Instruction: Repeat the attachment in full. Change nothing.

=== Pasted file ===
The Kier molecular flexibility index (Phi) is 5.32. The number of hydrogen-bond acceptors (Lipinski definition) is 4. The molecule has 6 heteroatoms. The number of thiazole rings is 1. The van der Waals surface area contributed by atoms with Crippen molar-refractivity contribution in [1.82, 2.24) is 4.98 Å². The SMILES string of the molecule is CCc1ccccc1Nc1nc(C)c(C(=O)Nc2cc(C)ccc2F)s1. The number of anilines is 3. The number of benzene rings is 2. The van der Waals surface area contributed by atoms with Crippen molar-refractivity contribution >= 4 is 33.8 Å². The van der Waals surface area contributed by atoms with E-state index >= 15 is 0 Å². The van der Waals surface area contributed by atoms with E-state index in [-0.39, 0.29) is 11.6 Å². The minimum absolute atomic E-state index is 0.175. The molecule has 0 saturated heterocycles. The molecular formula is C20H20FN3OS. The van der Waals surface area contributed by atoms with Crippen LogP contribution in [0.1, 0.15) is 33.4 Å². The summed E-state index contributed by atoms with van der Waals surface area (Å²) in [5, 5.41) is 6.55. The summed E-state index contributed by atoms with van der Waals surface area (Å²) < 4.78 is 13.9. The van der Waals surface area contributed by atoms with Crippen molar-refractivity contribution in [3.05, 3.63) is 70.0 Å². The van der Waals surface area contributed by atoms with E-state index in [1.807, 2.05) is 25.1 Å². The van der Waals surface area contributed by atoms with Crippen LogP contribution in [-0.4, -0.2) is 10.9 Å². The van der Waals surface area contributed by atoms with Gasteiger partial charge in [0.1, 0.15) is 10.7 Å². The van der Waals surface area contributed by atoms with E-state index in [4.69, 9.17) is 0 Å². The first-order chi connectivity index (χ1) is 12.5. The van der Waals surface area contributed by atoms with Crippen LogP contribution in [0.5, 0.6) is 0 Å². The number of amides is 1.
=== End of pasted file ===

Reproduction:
The Kier molecular flexibility index (Phi) is 5.32. The number of hydrogen-bond acceptors (Lipinski definition) is 4. The molecule has 6 heteroatoms. The number of thiazole rings is 1. The van der Waals surface area contributed by atoms with Crippen molar-refractivity contribution in [1.82, 2.24) is 4.98 Å². The SMILES string of the molecule is CCc1ccccc1Nc1nc(C)c(C(=O)Nc2cc(C)ccc2F)s1. The number of anilines is 3. The number of benzene rings is 2. The van der Waals surface area contributed by atoms with Crippen molar-refractivity contribution >= 4 is 33.8 Å². The van der Waals surface area contributed by atoms with E-state index >= 15 is 0 Å². The van der Waals surface area contributed by atoms with E-state index in [-0.39, 0.29) is 11.6 Å². The minimum absolute atomic E-state index is 0.175. The molecule has 0 saturated heterocycles. The molecular formula is C20H20FN3OS. The van der Waals surface area contributed by atoms with Crippen LogP contribution in [0.1, 0.15) is 33.4 Å². The summed E-state index contributed by atoms with van der Waals surface area (Å²) in [5, 5.41) is 6.55. The summed E-state index contributed by atoms with van der Waals surface area (Å²) < 4.78 is 13.9. The van der Waals surface area contributed by atoms with Crippen molar-refractivity contribution in [3.05, 3.63) is 70.0 Å². The van der Waals surface area contributed by atoms with E-state index in [1.807, 2.05) is 25.1 Å². The van der Waals surface area contributed by atoms with Crippen LogP contribution in [-0.4, -0.2) is 10.9 Å². The van der Waals surface area contributed by atoms with Gasteiger partial charge in [0.1, 0.15) is 10.7 Å². The van der Waals surface area contributed by atoms with E-state index in [4.69, 9.17) is 0 Å². The first-order chi connectivity index (χ1) is 12.5. The van der Waals surface area contributed by atoms with Crippen LogP contribution in [0.5, 0.6) is 0 Å². The number of amides is 1.